The Supreme Court rejected the City’s narrow interpretation that the statutory definition of “local agency” does not specifically include individual government officials or staff members—finding that nothing in the statutory language indicates the Legislature meant to exclude local agency employees from CPRA obligations.

The court similarly rejected the City’s argument that “public records” include only materials in the agency’s possession or directly accessible to the agency. Taking its cue from federal courts interpreting the Freedom of Information Act, it concluded that documents retained in an employee’s personal account are considered “retained by” the agency within the meaning of the CPRA.

The content of the specific records at issue was not a question before the court in this matter. Nevertheless, the Supreme Court did acknowledge that resolving whether a writing relates in a substantive way to the conduct of the public’s business, particularly when writings are kept in personal accounts, may involve examination of several factors, including the content of the writing; the context and purpose for which it was written; the intended audience; and whether the employee was acting within the scope of his or her employment.

Finally, the Supreme Court agreed with petitioner that potential intrusion of personal privacy resulting from a records search in personal accounts can be minimized through procedural safeguards. The court provided guidance for reasonable searches—such as relying on their employees to complete their own searches or adopting policies to reduce the likelihood of public records being held in employees’ private accounts.

Notably, the court did not, however, foreclose the opportunity for an agency to claim that the burden of obtaining records from personal accounts is too onerous.

In January 2017, the California Air Resources Board (CARB) released the Draft 2017 Climate Change Scoping Plan Update. The Proposed Scoping Plan identifies the overall strategy to reduce greenhouse gas (GHG) emissions by 40 percent below 1990 levels by 2030—the target codified in SB 32. The strategy requires contributions from all economic sectors and includes a combination of extending key reduction programs and new actions that would prioritize direct emissions reductions.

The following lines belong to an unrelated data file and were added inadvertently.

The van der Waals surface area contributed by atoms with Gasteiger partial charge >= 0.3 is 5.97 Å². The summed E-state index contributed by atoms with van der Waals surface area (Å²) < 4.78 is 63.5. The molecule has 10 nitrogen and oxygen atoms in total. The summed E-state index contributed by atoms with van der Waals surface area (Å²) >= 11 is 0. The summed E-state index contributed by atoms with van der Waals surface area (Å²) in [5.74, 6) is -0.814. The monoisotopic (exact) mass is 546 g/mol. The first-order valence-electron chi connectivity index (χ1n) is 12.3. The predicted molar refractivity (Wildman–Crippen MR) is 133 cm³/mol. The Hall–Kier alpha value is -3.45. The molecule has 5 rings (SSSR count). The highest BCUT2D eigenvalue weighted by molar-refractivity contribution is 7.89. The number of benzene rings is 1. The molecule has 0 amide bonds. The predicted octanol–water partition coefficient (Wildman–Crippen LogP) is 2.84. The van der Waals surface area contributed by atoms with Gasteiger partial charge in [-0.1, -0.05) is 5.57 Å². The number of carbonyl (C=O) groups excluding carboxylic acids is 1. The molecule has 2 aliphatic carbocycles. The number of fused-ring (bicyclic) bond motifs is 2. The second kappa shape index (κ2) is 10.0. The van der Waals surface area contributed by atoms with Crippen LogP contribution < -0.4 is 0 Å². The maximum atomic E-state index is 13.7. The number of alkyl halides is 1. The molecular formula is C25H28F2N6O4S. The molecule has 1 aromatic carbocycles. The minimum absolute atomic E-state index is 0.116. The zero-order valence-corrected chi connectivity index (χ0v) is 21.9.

The Proposed Scoping Plan continues the cap-and-trade program through 2030. The analysis in the plan finds that cap-and-trade is the lowest cost, most efficient policy approach to meeting the 2030 goal. According to the analysis, even if other measures fall short, cap-and-trade provides certainty that California will meet the 2030 target emissions reduction. The agency is also evaluating potential changes to the cap-and-trade program to “support greater direct GHG emissions reductions.” Under evaluation are measures which include reducing the offset usage limit, redesigning the allocation strategy to support increased technology and energy investments to reduce GHG emissions, and reducing allocation for entities with criteria or toxic emissions that exceed a predetermined baseline.

Other key components of the overall approach include: a 20 percent reduction in GHG emissions from the refinery sector; continued investment in renewable energy; efforts to reduce emissions of short-lived climate pollutants; and increased focus on zero- and near-zero emission vehicle technologies.

CARB is currently seeking comments on the Proposed Scoping Plan. The comment period was recently extended until April 10, 2017. A public board meeting on the Final Proposed Scoping Plan is scheduled for June 22-23, 2017.

Governor Brown recently signed Senate Bill 32 and Assembly Bill 197 continuing California’s leadership on climate change. SB 32 and AB 197 were inextricably linked—each bill requiring the passage of the other.